Japan imposes severe restrictions on imported U.S. apples, allegedly to protect Japanese plants from fire blight, a plant disease. The United States, however, has shown there is no scientific evidence that mature apple fruit can transmit fire blight. The WTO panel and Appellate Body agreed.

"I am very pleased that the Appellate Body confirmed that Japan's restrictions on U.S. apples violate WTO rules. This is very important for gaining meaningful access to Japan's market," said Zoellick.

"We are committed to ensuring a level playing field for apples and other U.S. agricultural goods. Our farmers grow the world's finest agricultural products, and this WTO decision sets an important standard that will help us to keep markets open for U.S. agricultural exports."

The decision was a refreshing change from a series of rulings that have gone against U.S. negotiators in recent months.

"U.S. apple growers have suffered from Japan's unjustified import requirements, which were imposed with no scientifically sound justification," said Agriculture Secretary Ann M. Veneman. "This ruling reinforces one of the WTO's basic rules – health and safety requirements must be based on sound science. The U.S. victory in this case brings us one step closer to improved market access for U.S. apple growers in Japan and will help us fight similar trade barriers in markets throughout the world."

"American farmers expect our trading partners to implement trade rules fairly, and that means using rules based on science," added Zoellick. "We've seen others around the world block our exports with non-science based barriers, such as in Europe with beef and biotech products. This decision will help us in our efforts to make sure American farmers are treated fairly."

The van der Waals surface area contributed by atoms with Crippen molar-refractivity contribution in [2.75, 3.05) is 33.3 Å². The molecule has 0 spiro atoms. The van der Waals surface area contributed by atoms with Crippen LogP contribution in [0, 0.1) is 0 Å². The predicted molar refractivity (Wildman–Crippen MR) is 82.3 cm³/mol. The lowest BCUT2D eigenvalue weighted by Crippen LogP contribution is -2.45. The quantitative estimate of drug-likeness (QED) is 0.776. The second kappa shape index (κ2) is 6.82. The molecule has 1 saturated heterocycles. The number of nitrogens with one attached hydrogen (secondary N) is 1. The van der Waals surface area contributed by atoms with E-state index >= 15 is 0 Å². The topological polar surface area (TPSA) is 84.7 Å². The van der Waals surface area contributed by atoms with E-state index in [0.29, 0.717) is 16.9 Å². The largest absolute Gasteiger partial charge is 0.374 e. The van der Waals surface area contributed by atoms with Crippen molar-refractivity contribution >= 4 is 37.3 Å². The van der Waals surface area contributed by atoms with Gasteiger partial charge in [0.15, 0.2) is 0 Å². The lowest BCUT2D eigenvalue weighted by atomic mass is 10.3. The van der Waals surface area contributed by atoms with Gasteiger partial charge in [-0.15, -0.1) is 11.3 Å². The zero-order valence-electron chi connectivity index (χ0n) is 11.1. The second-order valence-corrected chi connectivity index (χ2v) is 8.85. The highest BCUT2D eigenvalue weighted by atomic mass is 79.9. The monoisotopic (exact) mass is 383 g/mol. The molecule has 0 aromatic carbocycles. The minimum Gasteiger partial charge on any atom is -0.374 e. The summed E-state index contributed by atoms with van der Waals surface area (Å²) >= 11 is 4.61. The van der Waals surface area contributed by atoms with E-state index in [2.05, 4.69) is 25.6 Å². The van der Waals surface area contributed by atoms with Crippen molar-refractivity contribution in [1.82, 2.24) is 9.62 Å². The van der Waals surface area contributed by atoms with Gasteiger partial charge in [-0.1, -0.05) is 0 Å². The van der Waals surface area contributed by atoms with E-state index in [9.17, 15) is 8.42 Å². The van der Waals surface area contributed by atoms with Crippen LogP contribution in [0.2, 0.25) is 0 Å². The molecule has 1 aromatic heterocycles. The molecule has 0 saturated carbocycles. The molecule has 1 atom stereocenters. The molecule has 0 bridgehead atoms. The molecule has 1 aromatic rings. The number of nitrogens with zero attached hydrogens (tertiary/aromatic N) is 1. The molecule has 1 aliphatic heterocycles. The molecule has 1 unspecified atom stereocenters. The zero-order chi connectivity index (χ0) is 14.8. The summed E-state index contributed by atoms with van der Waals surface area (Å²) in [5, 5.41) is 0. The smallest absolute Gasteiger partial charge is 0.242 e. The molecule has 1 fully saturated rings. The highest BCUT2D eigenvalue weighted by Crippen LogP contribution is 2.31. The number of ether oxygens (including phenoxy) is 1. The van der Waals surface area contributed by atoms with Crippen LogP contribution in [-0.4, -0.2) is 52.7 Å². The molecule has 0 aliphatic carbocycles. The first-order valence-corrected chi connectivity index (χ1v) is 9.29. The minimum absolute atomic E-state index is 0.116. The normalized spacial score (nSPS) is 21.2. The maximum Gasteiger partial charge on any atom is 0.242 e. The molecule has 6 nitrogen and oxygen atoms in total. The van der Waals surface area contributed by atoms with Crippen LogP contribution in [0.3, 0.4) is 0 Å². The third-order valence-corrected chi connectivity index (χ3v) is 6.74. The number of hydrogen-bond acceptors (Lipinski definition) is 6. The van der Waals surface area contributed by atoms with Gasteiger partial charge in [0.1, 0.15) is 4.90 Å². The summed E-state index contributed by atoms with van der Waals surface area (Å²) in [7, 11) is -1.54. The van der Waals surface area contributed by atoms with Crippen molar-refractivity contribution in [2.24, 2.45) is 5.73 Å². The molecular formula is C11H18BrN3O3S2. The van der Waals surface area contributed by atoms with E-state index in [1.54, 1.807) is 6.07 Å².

U.S. farmers send more than $390 million worth of world-class apples abroad every year, in particular from Washington State and Oregon. However, Japan's severe fire blight restrictions have essentially blocked our apples from reaching Japanese consumers; for example, U.S. apple exports to Japan were limited to only $377,000 in 2001. Removal of Japan's WTO-inconsistent import barriers would give a boost to U.S. apple farmers by providing the opportunity to increase U.S. exports, says Veneman.

The WTO Appellate Body sided with the United States on all of its major claims in this dispute. Specifically, the Appellate Body:

-- Upheld panel findings that Japan had acted inconsistently with its WTO obligations by maintaining its import restrictions on U.S. apples without sufficient scientific evidence; and

-- Upheld panel findings that Japan had acted inconsistently with its obligation to base the import restrictions on a risk assessment.

Japan claimed that its restrictions on imports of U.S. apples were necessary to prevent introduction of fire blight (a disease that affects plants but not humans) into Japan. However, as the United States pointed out to Japan repeatedly over more than a decade of bilateral talks, there has never been any scientific evidence that mature apple fruit transmit fire blight. Billions of apples have been exported worldwide, most of the time without any restrictions against fire blight.

On March 1, 2002, the United States requested WTO dispute settlement consultations with Japan on its fire blight restrictions on imported U.S. apples. Consultations were unsuccessful, and a panel was established on June 3, 2002. The panel issued its report on July 15, 2003, agreeing with the United States on all of its major claims. Japan appealed on Aug. 28, 2003.

The United States alleged that Japan's fire blight restrictions were inconsistent with various provisions of the WTO Agreement on the Application of Sanitary and Phytosanitary Measures, including Japan's obligation not to maintain import restrictions without sufficient scientific evidence and its obligation to base any import restrictions on a risk assessment.

In today's report, the Appellate Body upheld the panel findings against Japan.

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